One test indicating a high PSA level is not necessarily an indicator of the existence of prostate cancer, although it may be. This is what some of the controversy surrounds. However, if we were to begin using this new model, the rapidity or the velocity of change, we would be able to compare a first PSA testing level to a second and a third PSA testing level. The velocity of change in those readings is a very reliable indicator of the potential existence of prostate cancer in men. Of course, this is very key because, as we know, early detection leads to early cure.

Laurence Klotz is a professor of surgery at the University of Toronto, and he speaks on this issue. He is the head of the prostate cancer group at Sunnybrook and Women's College Health Sciences Centre. On the issue of this rapidity and velocity of change, he had this to say:

"A rapid rise in PSA has been clearly demonstrated to be associated with aggressive prostate cancer. Furthermore, by the time someone developed advanced prostate cancer, the PSA is almost always very high. The widespread use of PSA testing has resulted in the disease being diagnosed at a stage when it is much more curable. More important, death from prostate cancer has dropped 25% in the past years in North America. This advance test deserves as large a headline as the one casting suspicion on the PSA test."


There are many reasons why I believe we need to be funding the PSA test and other tests of a like nature. We in this Legislature are all very familiar with the challenges our health care system faces in terms of its very sustainability. We all know about the challenges it faces from a financial perspective. We all know that our health care budget represents about 40% to 45% of the overall provincial expenditures in this province, somewhere in the order of $30 billion to $35 billion out of about $75 billion or $80 billion in total, and we all know it's continuing to increase. In fact, there was an article in the paper just this morning talking about how health care expenditures are expected to increase by an additional 7.5% or 8% this year.

We have seen those increases continuing on a regular basis over the last number of years, and if any of us are interested in the survivability of the system, we need to find ways to manage it better. I would suggest that one of those ways is by the introduction of more preventive tests that will lead to early cures because, as we all know, if we can catch these things early, it is much less expensive to deal with them earlier than later.

By way of example, I will tell you that if the test as it currently exists costs about $25 or $30, a radical prostatectomy, once diagnosed in its early stages, would cost the health care system about $16,000. A radical prostatectomy, or the treatment of the disease after it has spread, would cost in the order of $30,000. So I think it's fair to say that one early detection would pay for the cost of approximately 1,000 of these tests.

We all know that in this province we have an aging population, and concurrent with that aging population is going to be an explosion in certain diseases associated with aging. One of them is advanced prostate cancer for men. Others, such as different dementias and things like that -- diabetes is a very dangerous one where we expect a large explosion in numbers, as the population ages in Ontario. I would suggest that we may end up in a position where we do not have a choice except to begin to get more proactive in our approach to these diseases as they begin to increase in numbers.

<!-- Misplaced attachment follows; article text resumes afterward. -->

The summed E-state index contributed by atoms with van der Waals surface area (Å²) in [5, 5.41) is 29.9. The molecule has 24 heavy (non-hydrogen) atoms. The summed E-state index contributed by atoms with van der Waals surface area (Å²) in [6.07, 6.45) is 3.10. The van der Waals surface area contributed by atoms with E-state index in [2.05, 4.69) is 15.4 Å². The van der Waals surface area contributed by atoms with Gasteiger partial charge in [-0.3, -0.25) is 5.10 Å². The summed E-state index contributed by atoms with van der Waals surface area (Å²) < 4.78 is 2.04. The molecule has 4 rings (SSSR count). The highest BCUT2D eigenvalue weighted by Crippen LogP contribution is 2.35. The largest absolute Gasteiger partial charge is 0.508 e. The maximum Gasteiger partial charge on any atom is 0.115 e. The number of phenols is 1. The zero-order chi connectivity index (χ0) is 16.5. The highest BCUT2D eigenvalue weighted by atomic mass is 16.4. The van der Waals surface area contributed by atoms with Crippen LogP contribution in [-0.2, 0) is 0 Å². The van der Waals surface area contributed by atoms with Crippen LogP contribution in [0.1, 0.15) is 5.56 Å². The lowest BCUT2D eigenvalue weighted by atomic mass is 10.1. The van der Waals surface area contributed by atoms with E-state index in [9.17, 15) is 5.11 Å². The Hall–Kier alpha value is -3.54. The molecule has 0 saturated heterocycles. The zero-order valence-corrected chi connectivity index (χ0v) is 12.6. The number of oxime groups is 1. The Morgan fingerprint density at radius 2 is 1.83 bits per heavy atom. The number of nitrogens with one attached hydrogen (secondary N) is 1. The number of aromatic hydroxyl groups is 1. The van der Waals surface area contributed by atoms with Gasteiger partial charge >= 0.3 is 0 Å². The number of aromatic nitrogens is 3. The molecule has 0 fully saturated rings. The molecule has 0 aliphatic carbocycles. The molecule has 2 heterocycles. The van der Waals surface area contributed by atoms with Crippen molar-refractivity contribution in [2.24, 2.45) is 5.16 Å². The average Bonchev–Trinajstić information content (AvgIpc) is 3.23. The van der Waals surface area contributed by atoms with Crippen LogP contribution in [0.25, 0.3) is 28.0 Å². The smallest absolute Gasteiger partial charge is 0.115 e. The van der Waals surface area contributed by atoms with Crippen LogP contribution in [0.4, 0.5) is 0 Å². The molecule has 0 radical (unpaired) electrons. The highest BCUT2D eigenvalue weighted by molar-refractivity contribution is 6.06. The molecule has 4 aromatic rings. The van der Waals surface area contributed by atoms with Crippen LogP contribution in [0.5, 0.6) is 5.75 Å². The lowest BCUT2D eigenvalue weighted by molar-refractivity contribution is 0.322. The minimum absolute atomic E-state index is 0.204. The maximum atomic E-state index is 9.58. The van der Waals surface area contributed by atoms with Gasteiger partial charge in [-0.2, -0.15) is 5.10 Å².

The challenge, of course, for government is that in many cases we are all running around putting out fires. We have so many acute pressures on the health care system that it's difficult to find the resources to put into preventive measures as we try and deal with the challenges we have. Also, governments have not been historically good at doing things the benefits of which accrue five, 10 or 15 years down the road. I would suggest that we are at a point here where we no long have a choice, where prevention needs to become a large part of what we do. It is better for the patients, and clearly it will be better for the long-term sustainability of the very system we hold so dear in this province.

The Deputy Speaker: Before we proceed, we have with us in the Speaker's gallery a delegation from the Hong Kou District People's Congress of Shanghai, China. Please join me in warmly welcoming our guests.


The Deputy Speaker: Further debate?

Mr. John R. Baird (Nepean-Carleton): I'm pleased to rise in support of the bill presented by my colleague from Thunder Bay. At the outset, I want to underline that I think this should be a non-partisan issue. The previous government didn't take action in this regard and the current government isn't. I think the member opposite is bringing forward this bill to try to push the ball forward, and I commend him for doing that.

The bottom line for me, and the bottom line for many of the people I represent in Nepean−Carleton, is that we believe that in the fight against cancer we need to use all the tools at our disposal, and this is only one of them. I've had a number of constituents over the years come in and speak to me about this issue. I've seen the bureaucratic gobbledygook that I'm sure the member opposite has seen and the explanations on why this can't be done, rather than looking at the case for why it should be done.